Yup. I’m going to Kamp! I mean camp. I leave Saturday for five days to Whidbey Island in the Puget Sound. I am taking a class about natural dyes and botanical printing on cloth from Israeli artist Iris Dulman. Last week at this time I knew nothing of my impending departure. Last Wednesday on a whim I looked to see if Irit, who is one of the fiber artists I have recently come to appreciate, ever teaches in the states. Whammo! The answer was YES she does! In fact there happened to be 2 cancellation slots open in a class that had been sold out for months. A class starting next Sunday July16th, just a few hours beautiful drive north of me.
It seemed like a sign from God.
Seeing as I just quit my stable job last Friday, this may seem like a midlife crisis. It may well be the onset-of-a-risky-behavior-binge of some kind. Taking an expensive five day art class on my credit card is the 40 something fiber nerd equivalent of buying a Corvette and cruising for babes. Only this way I get to keep being married to my awesome husband of the last 22 years, and my children are not freaked out. Plus I will end up with new knowledge, and possibly inventory to sell in my renewed Dream Bird Studio venture. (Plus it will be much more fun to pay off an art class than it has been to pay every month towards the thousands of dollars of medical debt that is still on our card nearly four years since this all started.)
I am thinking of it as continuing education, or a recertification after a decade long dry spell away from art. While I have been baking and parenting and cancering and referring folks to specialists, the natural dye world has expanded into the world of hip. Today’s fiber artists aren’t the fiber nerds I knew and loved during my active years as an artist – These days they have swank Bay Area storefronts and Brooklyn guerrilla dye plant gardens. I am so out of touch with these kids of today. Which is why I am going to go hang out with a bunch of middle aged women on an island.
I’m hoping that all of this will sort of reboot my artist self. I am very busy this week getting ready for the class. After I signed up, I was much surprised to discover the extensive materials list of things I need to bring. This includes 30 yards of prepared cloth, all scoured and a bit more than half of it mordanted, plus 34 scarves with the same treatments. Good thing there are already a whole lot of scarves and yardage languishing around in my basement from my earlier Dream Bird Studio days, otherwise purchasing the materials would basically double the cost of the class. This way I can pretend that all that organic cotton and silk I am bringing is basically free.
For those who don’t know, the process to scour and mordant silk, wool or cotton takes a few days. Good thing my studio has some enormous pots and a dedicated dye kitchen space to deal with all this. The amount of pre-class effort required makes me think that I will be hanging out with some serious artists. It seems like a beautiful opportunity to learn so much cool stuff.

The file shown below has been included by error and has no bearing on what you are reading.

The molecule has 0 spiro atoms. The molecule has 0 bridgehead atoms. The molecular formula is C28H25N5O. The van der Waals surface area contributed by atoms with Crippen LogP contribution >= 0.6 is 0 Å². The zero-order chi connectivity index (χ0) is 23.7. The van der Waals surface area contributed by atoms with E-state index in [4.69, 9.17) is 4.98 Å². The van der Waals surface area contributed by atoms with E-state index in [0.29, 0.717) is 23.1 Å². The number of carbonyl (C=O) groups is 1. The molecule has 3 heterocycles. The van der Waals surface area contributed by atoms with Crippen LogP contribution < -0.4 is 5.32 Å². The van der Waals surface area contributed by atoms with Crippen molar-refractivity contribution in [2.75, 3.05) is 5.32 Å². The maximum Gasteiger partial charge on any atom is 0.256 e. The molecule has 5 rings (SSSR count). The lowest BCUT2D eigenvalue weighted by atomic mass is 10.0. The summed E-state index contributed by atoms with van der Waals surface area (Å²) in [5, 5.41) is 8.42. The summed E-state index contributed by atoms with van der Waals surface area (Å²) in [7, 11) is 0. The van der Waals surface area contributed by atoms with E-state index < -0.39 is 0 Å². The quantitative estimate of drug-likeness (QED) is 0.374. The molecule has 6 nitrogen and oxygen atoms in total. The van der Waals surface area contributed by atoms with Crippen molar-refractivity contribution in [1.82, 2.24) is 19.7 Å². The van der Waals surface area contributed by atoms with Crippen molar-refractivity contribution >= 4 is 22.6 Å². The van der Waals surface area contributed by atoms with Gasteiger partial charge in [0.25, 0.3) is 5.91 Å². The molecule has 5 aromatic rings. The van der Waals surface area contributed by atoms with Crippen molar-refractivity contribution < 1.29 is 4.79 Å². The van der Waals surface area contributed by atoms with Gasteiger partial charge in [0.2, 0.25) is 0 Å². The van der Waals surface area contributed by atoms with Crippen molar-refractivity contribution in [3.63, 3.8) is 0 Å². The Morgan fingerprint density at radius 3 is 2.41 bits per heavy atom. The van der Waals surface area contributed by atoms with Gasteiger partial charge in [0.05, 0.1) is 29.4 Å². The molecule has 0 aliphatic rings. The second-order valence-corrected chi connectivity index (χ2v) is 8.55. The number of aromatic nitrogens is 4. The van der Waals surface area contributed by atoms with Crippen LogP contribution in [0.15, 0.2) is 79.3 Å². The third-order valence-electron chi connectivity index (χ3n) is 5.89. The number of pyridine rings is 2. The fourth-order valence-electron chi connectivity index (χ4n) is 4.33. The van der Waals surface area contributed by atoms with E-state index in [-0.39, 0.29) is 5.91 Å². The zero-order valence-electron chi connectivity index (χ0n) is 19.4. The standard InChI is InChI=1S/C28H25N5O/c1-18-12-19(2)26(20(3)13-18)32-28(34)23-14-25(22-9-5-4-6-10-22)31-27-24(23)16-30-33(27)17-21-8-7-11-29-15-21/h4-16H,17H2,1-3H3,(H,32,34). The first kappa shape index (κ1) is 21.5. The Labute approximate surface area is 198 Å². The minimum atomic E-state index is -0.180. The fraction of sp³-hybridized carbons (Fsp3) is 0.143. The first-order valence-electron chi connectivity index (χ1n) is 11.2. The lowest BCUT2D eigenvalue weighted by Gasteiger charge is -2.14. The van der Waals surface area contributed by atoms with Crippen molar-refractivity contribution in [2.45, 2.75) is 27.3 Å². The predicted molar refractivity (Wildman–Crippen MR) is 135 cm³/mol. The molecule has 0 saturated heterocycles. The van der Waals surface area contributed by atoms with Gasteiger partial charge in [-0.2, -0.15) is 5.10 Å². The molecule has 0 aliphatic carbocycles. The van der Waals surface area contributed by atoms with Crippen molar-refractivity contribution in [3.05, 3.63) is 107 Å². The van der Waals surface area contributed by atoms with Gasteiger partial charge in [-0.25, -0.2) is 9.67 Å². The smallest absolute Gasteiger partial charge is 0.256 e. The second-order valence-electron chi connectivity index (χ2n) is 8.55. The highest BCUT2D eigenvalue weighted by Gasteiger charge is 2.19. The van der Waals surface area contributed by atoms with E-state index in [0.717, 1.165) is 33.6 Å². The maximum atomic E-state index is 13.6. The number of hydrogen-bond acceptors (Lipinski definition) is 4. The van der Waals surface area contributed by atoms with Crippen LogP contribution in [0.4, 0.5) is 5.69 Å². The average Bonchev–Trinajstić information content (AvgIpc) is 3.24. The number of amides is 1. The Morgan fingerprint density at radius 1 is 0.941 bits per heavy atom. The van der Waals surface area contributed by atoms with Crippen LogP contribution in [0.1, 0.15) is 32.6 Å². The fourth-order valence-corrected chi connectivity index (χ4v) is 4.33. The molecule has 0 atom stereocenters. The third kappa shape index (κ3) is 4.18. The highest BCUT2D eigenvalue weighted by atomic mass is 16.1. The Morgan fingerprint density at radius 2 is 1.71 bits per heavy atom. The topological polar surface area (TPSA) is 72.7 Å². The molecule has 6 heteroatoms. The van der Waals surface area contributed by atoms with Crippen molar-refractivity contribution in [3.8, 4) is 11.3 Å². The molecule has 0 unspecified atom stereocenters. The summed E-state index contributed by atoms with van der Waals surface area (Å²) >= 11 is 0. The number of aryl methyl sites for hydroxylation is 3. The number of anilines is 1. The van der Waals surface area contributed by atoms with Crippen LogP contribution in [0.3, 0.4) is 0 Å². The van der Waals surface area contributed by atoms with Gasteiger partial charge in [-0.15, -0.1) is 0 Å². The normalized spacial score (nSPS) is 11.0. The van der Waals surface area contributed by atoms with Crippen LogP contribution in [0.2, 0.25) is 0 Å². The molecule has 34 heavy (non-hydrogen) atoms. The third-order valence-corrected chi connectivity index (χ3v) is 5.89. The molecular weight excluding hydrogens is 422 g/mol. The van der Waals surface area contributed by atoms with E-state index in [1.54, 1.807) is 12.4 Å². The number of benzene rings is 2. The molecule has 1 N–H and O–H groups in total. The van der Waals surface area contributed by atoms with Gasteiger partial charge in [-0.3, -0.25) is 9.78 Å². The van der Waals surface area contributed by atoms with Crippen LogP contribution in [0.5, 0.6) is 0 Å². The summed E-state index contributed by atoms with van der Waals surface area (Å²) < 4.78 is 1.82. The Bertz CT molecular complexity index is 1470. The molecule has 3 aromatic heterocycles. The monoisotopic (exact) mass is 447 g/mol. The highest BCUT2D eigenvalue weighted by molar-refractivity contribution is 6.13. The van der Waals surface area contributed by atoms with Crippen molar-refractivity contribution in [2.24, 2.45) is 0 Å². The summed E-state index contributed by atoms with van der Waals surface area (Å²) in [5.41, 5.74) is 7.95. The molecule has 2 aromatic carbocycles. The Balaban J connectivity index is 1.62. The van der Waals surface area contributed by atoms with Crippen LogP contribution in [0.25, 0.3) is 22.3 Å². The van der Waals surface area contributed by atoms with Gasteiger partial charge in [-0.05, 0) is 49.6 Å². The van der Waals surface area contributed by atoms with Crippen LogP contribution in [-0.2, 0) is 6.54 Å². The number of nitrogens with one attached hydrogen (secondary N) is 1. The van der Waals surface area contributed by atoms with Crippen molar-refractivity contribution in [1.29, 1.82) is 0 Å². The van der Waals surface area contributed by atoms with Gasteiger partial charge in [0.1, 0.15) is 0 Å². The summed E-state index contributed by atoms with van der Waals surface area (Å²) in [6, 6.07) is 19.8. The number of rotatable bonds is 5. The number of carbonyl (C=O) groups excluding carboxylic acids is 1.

In prior classes up on Whidbey I have met some incredible people. I think there is something grounding about doing fiber arts that tends to humble a person and neutralize ego. I mean really, anything we can do today was probably done with more skill 10,000 years ago. We in the west are all generally hacks in comparison to our ancestors. (Luckily there are some pockets of intact textile traditions around the world – and I definitely wouldn’t classify them as hacks.)
So today I finish scouring and start to mordant – this involves moving around lots and lots of water. Having finally figured out syphon technology this new era in the studio involves a lot less lifting – which is good in light of the whole lack of lymph nodes to service my right arm thing. I can’t believe I didn’t use a syphon before when I was doing all that production dyeing ten years ago. I’m older true, but maybe a bit wilier too.
I am so excited. Thrilled really. A.C.K. is going on a road trip adventure! It doesn’t even require driving on a freeway! I’m going to Kamp! Wahoo! (Now just to finish getting that 30 yards of fabric ready…)
Here are a few links to Irit Dulman and some of the amazing young women who are advancing the natural dye world these days:
Irit Dulman, the featured image for this post, seen wearing one of her creations – see why I am so excited to take a class with her? Here is her website: http://iritdulman.blogspot.com
Website for Kristine Vejar, owner of the Bay Area storefront and the author of the beautiful book: The Modern Natural Dyer https://www.averbforkeepingwarm.com
Brooklyn artist, teacher and rogue gardener, Liz Spencer, started an initiative to grow dye plants around street tree enclosures to increase green space in the city. http://www.thedogwooddyer.com
Rebecca Burges, artist, author of Harvesting Color, and founder of Fiber Shed: http://www.fibershed.com/about/
Sasha Duerr, artist and author of Natural Color: Vibrant Plant Dye Projects for Your Home and Wardrobe: http://www.sashaduerr.com Sasha is also founder of the organization Permacouture: https://www.permacouture.org
Sara Bellos started Stony Creek Colors as a revolution to help farmers transition from growing tobacco to growing Indigo. https://stonycreekcolors.com
(And of course myself – not so young or hip – with the reinvented Dream Bird Studio! )
A bit about A.C.K.™
*A.C.K.™ has stood for all kinds of things around here during this Pooka journey – Alderbrook Chemo Klinic, the Alderbrook Cancering Klub, and now Arts & Crafts Kamp! A.C.K. has headed on the road for field trips before, for a while it even had its own mobile nap unit, but this will be the first solo journey for A.C.K. member iris! She will be traveling in the little grey mouse car rather than in the orange Scooby van. She thinks Kamp will be way more fun then chemo.